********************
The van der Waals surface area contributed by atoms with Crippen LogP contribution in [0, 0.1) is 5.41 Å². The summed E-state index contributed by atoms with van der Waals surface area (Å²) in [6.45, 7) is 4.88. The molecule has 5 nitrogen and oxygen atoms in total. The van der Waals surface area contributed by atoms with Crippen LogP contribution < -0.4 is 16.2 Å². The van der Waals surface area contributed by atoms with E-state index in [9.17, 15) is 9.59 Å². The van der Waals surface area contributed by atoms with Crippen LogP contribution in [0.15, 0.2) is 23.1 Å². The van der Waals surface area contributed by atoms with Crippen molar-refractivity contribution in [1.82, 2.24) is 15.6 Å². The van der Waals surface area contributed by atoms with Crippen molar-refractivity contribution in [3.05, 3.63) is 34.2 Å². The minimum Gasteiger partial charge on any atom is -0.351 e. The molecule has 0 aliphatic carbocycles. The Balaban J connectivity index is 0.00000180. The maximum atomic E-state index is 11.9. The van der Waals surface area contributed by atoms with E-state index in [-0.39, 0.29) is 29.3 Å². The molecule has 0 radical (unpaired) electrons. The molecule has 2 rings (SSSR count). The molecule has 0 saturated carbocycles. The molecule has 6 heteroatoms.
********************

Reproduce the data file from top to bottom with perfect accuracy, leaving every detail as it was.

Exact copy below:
The van der Waals surface area contributed by atoms with Crippen LogP contribution in [0, 0.1) is 5.41 Å². The summed E-state index contributed by atoms with van der Waals surface area (Å²) in [6.45, 7) is 4.88. The molecule has 5 nitrogen and oxygen atoms in total. The van der Waals surface area contributed by atoms with Crippen LogP contribution < -0.4 is 16.2 Å². The van der Waals surface area contributed by atoms with E-state index in [9.17, 15) is 9.59 Å². The van der Waals surface area contributed by atoms with Crippen LogP contribution in [0.15, 0.2) is 23.1 Å². The van der Waals surface area contributed by atoms with Crippen molar-refractivity contribution in [1.82, 2.24) is 15.6 Å². The van der Waals surface area contributed by atoms with Crippen molar-refractivity contribution in [3.05, 3.63) is 34.2 Å². The minimum Gasteiger partial charge on any atom is -0.351 e. The molecule has 0 aliphatic carbocycles. The Balaban J connectivity index is 0.00000180. The maximum atomic E-state index is 11.9. The van der Waals surface area contributed by atoms with E-state index in [-0.39, 0.29) is 29.3 Å². The molecule has 0 radical (unpaired) electrons. The molecule has 2 rings (SSSR count). The molecule has 0 saturated carbocycles. The molecule has 6 heteroatoms.